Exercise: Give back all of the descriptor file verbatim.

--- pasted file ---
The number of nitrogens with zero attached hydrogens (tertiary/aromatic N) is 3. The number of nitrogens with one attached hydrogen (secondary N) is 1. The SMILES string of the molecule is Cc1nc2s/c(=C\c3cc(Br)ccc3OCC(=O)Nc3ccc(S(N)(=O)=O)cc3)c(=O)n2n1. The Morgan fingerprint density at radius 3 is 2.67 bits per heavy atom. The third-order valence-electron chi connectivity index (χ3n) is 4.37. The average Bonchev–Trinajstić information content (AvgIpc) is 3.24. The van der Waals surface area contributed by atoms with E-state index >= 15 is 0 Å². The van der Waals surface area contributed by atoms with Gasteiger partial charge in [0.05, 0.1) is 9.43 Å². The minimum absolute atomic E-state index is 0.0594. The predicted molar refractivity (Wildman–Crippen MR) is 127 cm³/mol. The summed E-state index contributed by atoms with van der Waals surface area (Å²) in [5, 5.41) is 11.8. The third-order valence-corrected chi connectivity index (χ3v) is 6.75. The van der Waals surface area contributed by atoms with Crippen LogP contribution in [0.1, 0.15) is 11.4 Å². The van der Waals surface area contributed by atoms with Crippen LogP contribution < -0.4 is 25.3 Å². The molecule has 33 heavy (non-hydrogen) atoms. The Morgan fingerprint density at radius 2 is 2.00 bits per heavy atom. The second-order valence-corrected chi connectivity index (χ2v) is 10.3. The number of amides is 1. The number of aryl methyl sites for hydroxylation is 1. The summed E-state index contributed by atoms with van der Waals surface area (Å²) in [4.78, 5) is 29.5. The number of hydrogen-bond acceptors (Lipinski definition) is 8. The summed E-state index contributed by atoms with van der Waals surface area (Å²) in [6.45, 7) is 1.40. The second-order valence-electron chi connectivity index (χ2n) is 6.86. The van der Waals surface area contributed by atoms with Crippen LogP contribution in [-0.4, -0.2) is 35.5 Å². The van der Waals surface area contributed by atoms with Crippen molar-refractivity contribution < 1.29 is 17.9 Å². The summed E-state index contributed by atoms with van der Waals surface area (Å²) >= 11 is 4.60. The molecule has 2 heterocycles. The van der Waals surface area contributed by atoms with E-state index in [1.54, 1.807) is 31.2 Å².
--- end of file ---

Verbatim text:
The number of nitrogens with zero attached hydrogens (tertiary/aromatic N) is 3. The number of nitrogens with one attached hydrogen (secondary N) is 1. The SMILES string of the molecule is Cc1nc2s/c(=C\c3cc(Br)ccc3OCC(=O)Nc3ccc(S(N)(=O)=O)cc3)c(=O)n2n1. The Morgan fingerprint density at radius 3 is 2.67 bits per heavy atom. The third-order valence-electron chi connectivity index (χ3n) is 4.37. The average Bonchev–Trinajstić information content (AvgIpc) is 3.24. The van der Waals surface area contributed by atoms with E-state index >= 15 is 0 Å². The van der Waals surface area contributed by atoms with Gasteiger partial charge in [0.05, 0.1) is 9.43 Å². The minimum absolute atomic E-state index is 0.0594. The predicted molar refractivity (Wildman–Crippen MR) is 127 cm³/mol. The summed E-state index contributed by atoms with van der Waals surface area (Å²) in [5, 5.41) is 11.8. The third-order valence-corrected chi connectivity index (χ3v) is 6.75. The van der Waals surface area contributed by atoms with Crippen LogP contribution in [0.1, 0.15) is 11.4 Å². The van der Waals surface area contributed by atoms with Crippen LogP contribution < -0.4 is 25.3 Å². The molecule has 33 heavy (non-hydrogen) atoms. The Morgan fingerprint density at radius 2 is 2.00 bits per heavy atom. The second-order valence-corrected chi connectivity index (χ2v) is 10.3. The number of amides is 1. The number of aryl methyl sites for hydroxylation is 1. The summed E-state index contributed by atoms with van der Waals surface area (Å²) in [4.78, 5) is 29.5. The number of hydrogen-bond acceptors (Lipinski definition) is 8. The summed E-state index contributed by atoms with van der Waals surface area (Å²) in [6.45, 7) is 1.40. The second-order valence-electron chi connectivity index (χ2n) is 6.86. The van der Waals surface area contributed by atoms with Crippen LogP contribution in [-0.4, -0.2) is 35.5 Å². The van der Waals surface area contributed by atoms with Crippen molar-refractivity contribution < 1.29 is 17.9 Å². The summed E-state index contributed by atoms with van der Waals surface area (Å²) >= 11 is 4.60. The molecule has 2 heterocycles. The van der Waals surface area contributed by atoms with E-state index in [1.54, 1.807) is 31.2 Å².